Sweet syndrome is a rare skin condition. The main symptoms are fever, painful skin lesions, which mainly appear on the arm, neck, head and torso.
The exact cause of sweet syndrome is unknown. In some people, it is caused by infection, illness or specific medicine. Sweet syndrome can occur in several types of cancer.
The most common treatment for Sweet’s syndrome is corticosteroid tablets such as prednisone. Symptoms and symptoms may disappear in just a few days after the start of treatment, but recurrence is common.
The main signs of Sweet’s syndrome are small red bumps on your arm, neck, head, or torso. Often it appears suddenly after fever and upper respiratory tract infection. Bumps grow rapidly in size and spread to painful clusters up to 2.5 inches (2.5 centimeters) in diameter.
When going to see a doctor
If a red rash accompanied by a rapidly growing size painful occurs, consult a doctor and receive appropriate treatment.
In most cases, the cause of the sweet syndrome is unknown. Sweet syndrome is sometimes associated with cancer, most often leukemia.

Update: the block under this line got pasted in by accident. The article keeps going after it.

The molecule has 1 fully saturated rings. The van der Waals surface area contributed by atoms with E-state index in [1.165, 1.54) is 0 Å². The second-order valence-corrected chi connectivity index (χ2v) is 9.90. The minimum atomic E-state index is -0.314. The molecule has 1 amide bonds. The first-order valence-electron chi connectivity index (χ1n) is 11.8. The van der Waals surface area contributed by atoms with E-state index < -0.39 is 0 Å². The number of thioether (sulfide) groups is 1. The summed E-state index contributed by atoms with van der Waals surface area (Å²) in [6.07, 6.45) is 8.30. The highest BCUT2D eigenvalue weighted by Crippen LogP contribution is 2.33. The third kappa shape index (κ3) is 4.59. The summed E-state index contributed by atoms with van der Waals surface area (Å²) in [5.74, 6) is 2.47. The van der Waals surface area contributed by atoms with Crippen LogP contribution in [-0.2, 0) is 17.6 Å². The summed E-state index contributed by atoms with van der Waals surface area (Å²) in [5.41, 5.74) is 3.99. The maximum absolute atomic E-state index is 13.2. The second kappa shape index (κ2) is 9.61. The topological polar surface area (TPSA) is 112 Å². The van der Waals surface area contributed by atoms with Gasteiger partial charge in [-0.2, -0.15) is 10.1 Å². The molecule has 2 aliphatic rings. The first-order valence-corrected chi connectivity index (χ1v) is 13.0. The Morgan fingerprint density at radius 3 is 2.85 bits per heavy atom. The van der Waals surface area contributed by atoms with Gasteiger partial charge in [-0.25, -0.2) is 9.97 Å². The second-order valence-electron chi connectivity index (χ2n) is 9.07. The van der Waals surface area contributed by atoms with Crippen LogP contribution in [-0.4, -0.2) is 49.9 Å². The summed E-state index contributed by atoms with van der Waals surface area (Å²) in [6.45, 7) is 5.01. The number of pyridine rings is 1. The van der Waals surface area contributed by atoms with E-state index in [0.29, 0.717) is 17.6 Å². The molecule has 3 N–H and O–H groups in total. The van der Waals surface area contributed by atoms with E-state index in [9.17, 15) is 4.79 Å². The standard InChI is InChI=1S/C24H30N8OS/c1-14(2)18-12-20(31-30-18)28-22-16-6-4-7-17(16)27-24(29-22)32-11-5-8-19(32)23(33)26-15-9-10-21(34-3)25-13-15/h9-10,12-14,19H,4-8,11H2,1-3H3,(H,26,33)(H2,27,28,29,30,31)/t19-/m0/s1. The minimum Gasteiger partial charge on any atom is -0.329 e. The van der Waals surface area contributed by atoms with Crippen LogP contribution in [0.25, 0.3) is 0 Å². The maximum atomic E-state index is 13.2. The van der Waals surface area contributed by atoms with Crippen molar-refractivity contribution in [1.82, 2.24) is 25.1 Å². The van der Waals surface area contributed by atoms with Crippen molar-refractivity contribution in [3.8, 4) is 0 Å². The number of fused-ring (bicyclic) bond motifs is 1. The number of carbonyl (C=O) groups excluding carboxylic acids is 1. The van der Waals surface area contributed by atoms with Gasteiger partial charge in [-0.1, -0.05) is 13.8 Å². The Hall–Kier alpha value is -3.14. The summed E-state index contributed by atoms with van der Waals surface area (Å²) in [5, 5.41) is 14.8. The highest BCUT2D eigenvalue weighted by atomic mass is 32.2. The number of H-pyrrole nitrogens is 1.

Sometimes, this disorder may be associated with solid tumors such as breast or colon cancer. Sweet’s syndrome can also occur as a response to medication (most commonly the type of drug that promotes the production of white blood cells).
Sweet’s syndrome is rare,
women are more likely to have sweet syndrome than men.
Even the elderly and even infants may develop sweet syndrome, but this condition mainly affects people aged 30 to 60 years.
Sweet syndrome is sometimes associated with cancer, most often leukemia. Sweet syndrome may be associated with solid tumors such as breast cancer and colon cancer.
Other health problems.
Sweet syndrome can follow upper respiratory tract infections and many people report that they appear to have influenza-like symptoms before the appearance of a rash. Sweet syndrome may be associated with inflammatory bowel disease.
Some women develop sweet syndrome during pregnancy.
Sweet syndrome can occur as a result of susceptibility to medication. Drugs related to Sweet’s syndrome include azathioprine (Azasan, Imuran), granulocyte colony stimulating factor, specific antibiotics and some non-steroidal anti-inflammatory drugs.
There is a danger of skin lesions becoming infected. Please follow the doctor’s recommendation to care for the affected skin.
If sweet syndrome is associated with cancer, the eruption of the lesion may be the first manifestation of the appearance or recurrence of cancer.